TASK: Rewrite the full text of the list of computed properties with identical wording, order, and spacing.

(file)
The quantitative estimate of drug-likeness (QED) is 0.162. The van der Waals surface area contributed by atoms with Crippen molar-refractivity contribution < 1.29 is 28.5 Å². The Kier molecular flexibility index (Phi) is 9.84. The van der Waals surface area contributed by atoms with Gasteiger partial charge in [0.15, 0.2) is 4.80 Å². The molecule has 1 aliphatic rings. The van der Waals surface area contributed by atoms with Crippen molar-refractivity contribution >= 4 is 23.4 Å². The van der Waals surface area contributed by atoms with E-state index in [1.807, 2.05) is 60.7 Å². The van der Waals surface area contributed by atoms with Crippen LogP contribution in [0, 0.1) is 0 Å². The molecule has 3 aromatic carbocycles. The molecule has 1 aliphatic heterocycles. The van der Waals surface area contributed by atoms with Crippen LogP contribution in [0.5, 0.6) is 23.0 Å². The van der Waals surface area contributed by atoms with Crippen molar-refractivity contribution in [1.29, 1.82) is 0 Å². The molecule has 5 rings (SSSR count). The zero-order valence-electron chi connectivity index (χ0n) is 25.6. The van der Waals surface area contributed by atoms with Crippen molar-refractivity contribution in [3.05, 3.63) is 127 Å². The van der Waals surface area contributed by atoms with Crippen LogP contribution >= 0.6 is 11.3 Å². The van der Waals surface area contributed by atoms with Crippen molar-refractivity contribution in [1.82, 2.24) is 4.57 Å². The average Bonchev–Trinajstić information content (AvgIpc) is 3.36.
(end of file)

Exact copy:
The quantitative estimate of drug-likeness (QED) is 0.162. The van der Waals surface area contributed by atoms with Crippen molar-refractivity contribution < 1.29 is 28.5 Å². The Kier molecular flexibility index (Phi) is 9.84. The van der Waals surface area contributed by atoms with Gasteiger partial charge in [0.15, 0.2) is 4.80 Å². The molecule has 1 aliphatic rings. The van der Waals surface area contributed by atoms with Crippen molar-refractivity contribution >= 4 is 23.4 Å². The van der Waals surface area contributed by atoms with E-state index in [1.807, 2.05) is 60.7 Å². The van der Waals surface area contributed by atoms with Crippen LogP contribution in [0, 0.1) is 0 Å². The molecule has 3 aromatic carbocycles. The molecule has 1 aliphatic heterocycles. The van der Waals surface area contributed by atoms with Crippen LogP contribution in [0.5, 0.6) is 23.0 Å². The van der Waals surface area contributed by atoms with Crippen molar-refractivity contribution in [1.29, 1.82) is 0 Å². The molecule has 5 rings (SSSR count). The zero-order valence-electron chi connectivity index (χ0n) is 25.6. The van der Waals surface area contributed by atoms with Crippen molar-refractivity contribution in [3.05, 3.63) is 127 Å². The van der Waals surface area contributed by atoms with Crippen LogP contribution >= 0.6 is 11.3 Å². The van der Waals surface area contributed by atoms with Crippen molar-refractivity contribution in [1.82, 2.24) is 4.57 Å². The average Bonchev–Trinajstić information content (AvgIpc) is 3.36.